At Rowing Blazers, we believe in the classics.
For us, classic doesn't mean stuffy and pretentious. On the contrary, we actually think that the classics - done right - can be inclusive, upbeat, irreverent, youthful.
We are dedicated to the idea that there is an inherent value in doing things the right way - a universal respect for "the real thing" - that transcends made-up boundaries and superficial categories ("preppies," "punks," "nerds," "hipsters," "hypebeasts," "jocks"). We are cultural omnivores.
The oxford shirt is a classic. Ours are handmade with Japanese oxford cloth, the perfect S-roll collar, pressed cotton buttons, and a piece of sandpaper in case you want to distress it like they did in the old days.
Authenticity is what we're all about. The real thing. We're obsessive about using traditional construction techniques and fabrics, and about producing sustainanly and ethically.
We are also thoughtful about design. Rather than slapping phony "crests" or random graphics on our products, we like to have a reason, a story, a meaning, behind everything we do.
We like creating things that will not only last a lifetime, but that will still look good many years from now.
The polo shirt is a classic. Ours are logo-free and made from soft 100% pima cotton piqué with a split tail. Most notably, perhaps, each of our polo shirts features a hand-sewn diagonal stripe in genuine satin.
Almost everyone owns a blazer of some description. But few realize the blazer originated in the sport of rowing, where they were the hoodies of their time: warm-up jackets for oarsmen at Cambridge and Oxford. They were highly practical: unlined, ventless (the vent was an innovation of riding), constructed with patch pockets, soft shoulders, and metal buttons.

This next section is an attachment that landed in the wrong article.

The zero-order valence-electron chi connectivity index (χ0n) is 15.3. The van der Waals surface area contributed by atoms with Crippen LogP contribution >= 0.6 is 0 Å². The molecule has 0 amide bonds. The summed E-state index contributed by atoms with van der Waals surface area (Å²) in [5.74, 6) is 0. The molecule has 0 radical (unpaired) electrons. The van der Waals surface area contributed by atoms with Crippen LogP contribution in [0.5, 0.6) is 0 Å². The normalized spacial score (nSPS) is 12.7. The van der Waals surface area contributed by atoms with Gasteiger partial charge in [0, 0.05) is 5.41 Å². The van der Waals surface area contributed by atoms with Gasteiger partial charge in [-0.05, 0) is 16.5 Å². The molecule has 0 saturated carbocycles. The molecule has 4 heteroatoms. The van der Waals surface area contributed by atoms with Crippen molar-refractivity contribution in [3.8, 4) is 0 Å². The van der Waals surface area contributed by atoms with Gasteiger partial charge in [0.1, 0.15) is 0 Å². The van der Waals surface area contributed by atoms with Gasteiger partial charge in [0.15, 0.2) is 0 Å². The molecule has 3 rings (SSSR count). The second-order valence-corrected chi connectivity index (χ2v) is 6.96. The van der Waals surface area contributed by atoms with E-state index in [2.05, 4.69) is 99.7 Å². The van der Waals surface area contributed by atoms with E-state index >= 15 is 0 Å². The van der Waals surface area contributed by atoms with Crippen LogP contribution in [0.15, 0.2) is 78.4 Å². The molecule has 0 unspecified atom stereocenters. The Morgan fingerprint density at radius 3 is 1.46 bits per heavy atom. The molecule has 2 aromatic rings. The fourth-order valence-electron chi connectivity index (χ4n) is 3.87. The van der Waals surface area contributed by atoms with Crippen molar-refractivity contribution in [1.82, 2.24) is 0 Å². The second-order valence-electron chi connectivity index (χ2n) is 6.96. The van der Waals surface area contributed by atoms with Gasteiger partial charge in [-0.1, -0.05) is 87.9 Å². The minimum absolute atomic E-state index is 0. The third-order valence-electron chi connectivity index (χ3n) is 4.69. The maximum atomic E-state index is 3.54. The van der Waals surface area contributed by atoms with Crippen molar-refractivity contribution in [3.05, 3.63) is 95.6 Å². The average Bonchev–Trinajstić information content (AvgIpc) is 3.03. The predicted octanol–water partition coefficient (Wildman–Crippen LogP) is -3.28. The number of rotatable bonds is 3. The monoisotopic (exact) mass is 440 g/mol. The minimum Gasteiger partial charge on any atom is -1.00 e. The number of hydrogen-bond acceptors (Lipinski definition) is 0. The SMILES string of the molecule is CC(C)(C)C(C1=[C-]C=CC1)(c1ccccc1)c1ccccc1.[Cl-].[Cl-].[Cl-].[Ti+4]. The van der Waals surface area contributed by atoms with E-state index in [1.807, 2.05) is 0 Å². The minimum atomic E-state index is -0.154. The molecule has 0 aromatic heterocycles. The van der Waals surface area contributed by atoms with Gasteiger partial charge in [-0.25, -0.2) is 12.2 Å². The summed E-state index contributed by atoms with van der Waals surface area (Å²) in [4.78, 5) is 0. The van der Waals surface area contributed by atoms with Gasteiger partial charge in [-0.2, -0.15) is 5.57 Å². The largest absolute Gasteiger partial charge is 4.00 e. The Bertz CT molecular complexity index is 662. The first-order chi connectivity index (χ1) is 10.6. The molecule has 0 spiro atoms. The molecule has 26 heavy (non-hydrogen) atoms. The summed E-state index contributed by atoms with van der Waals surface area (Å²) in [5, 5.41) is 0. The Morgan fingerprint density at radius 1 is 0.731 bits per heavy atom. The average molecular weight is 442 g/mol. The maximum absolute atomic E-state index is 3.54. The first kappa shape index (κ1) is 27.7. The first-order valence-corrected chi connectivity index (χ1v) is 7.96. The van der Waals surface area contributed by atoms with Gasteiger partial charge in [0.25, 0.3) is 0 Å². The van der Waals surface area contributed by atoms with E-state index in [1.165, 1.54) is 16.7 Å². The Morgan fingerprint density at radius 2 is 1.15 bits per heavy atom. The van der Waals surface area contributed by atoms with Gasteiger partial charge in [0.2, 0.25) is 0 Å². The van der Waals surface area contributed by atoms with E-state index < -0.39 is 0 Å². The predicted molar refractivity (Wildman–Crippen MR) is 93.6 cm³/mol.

The original blazers were anything but stuffy, and when guys started wearing them outside of training to class, to meals, at parties, and on weekend getaways - they were considered not only casual, but rebellious.
The blazer is a classic. The originals were the hoodies of their time and constructed with an unlined back, a 3 roll-2 button stance, patch pockets, soft shoulders and no vent. That's how ours are made. They're practical, rakish, and rebellious - anything but stuffy.
From the start, blazers were tribal totems, often made in loud club colors or team stripes. One of these early rowing club jackets - the "blazing red" coats of Lady Margaret Boat Club at Cambridge even gave us the word "blazer."
The blazer tradition is alive and well in the sport of rowing today, and Rowing Blazers is proud to be the official blazer supplier to any of the world's most historic rowing clubs; this includes making the original red flannel blazers for Lady Margaret Boat Club at Cambridge. All of our blazers are made to the original pattern, with the original details and construction techniques.
We're proud to make blazers for many of the world's top rowing, rugby, and social clubs. Like the court liveries of medieval Europe, the gang colors of East L.A., and the patches of the Hell's Angels, rowing blazers are tribal totems.
The rugby is just as mportant to us as the blazer (and like the navy blazer, it's one of the most versatile pieces of clothing in the world). The rugby shirt has its origins in traditional British sport too, but it's just as readily associated with pop culture icons from Mick Jagger and David Hockney to Snoop Dogg and Tyler the Creator.
We honor that heritage in the art, punk, prep and hip-hop worlds, while also being obsessive about authenticity and "the original:" our super heavyweight rugbies are unlike anything else being made today and are all handmade on vintage knitting machines.
The rugby shirt is a classic. Born on the playing fields of Rugby School, where William Webb Ellis invented the ame of rugby with a fine isregard for the rules," the rugby shirt should be made of super heavyweight cotton jersey knitted in the traditional 12-gauge style. That's how ours are made, and you can feel the difference.
Rowing Blazers was founded in New York City in 2017 by author, archaeologist, and U.S. national team rower Jack Carlson; and his girlfriend, national champion oarswoman Keziah Beall. The brand began as a book, which Jack researched and wrote while studying at Oxford. Rowing Blazers the book is about the colorful and eccentric traditions, myths, and rituals related to the blazer at rowing clubs around the world.
Rowing Blazers the brand is rooted in those traditions, but in more general terms, it is a brand: